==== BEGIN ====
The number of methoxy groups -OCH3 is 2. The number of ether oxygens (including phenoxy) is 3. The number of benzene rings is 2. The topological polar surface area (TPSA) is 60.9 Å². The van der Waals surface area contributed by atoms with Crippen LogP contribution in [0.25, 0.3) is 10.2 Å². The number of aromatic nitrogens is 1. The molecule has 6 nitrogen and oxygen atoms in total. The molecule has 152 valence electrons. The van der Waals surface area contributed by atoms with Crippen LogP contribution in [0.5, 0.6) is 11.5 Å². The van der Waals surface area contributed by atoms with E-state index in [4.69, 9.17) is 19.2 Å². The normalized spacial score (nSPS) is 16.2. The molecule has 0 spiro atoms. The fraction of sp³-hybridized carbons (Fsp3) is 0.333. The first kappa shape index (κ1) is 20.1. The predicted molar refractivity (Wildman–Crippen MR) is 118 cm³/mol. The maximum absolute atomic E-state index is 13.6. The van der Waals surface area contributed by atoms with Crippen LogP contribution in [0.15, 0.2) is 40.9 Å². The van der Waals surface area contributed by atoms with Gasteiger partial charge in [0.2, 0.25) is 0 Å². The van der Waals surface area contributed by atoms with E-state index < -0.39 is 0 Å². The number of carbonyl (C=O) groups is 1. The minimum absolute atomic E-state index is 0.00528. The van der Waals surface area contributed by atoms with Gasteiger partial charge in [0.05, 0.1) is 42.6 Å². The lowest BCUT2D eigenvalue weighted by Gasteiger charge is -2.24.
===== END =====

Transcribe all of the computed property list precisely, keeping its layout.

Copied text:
The number of methoxy groups -OCH3 is 2. The number of ether oxygens (including phenoxy) is 3. The number of benzene rings is 2. The topological polar surface area (TPSA) is 60.9 Å². The van der Waals surface area contributed by atoms with Crippen LogP contribution in [0.25, 0.3) is 10.2 Å². The number of aromatic nitrogens is 1. The molecule has 6 nitrogen and oxygen atoms in total. The molecule has 152 valence electrons. The van der Waals surface area contributed by atoms with Crippen LogP contribution in [0.5, 0.6) is 11.5 Å². The van der Waals surface area contributed by atoms with E-state index in [4.69, 9.17) is 19.2 Å². The normalized spacial score (nSPS) is 16.2. The molecule has 0 spiro atoms. The fraction of sp³-hybridized carbons (Fsp3) is 0.333. The first kappa shape index (κ1) is 20.1. The predicted molar refractivity (Wildman–Crippen MR) is 118 cm³/mol. The maximum absolute atomic E-state index is 13.6. The van der Waals surface area contributed by atoms with Crippen LogP contribution in [0.15, 0.2) is 40.9 Å². The van der Waals surface area contributed by atoms with Gasteiger partial charge in [0.2, 0.25) is 0 Å². The van der Waals surface area contributed by atoms with E-state index < -0.39 is 0 Å². The number of carbonyl (C=O) groups is 1. The minimum absolute atomic E-state index is 0.00528. The van der Waals surface area contributed by atoms with Gasteiger partial charge in [0.05, 0.1) is 42.6 Å². The lowest BCUT2D eigenvalue weighted by Gasteiger charge is -2.24.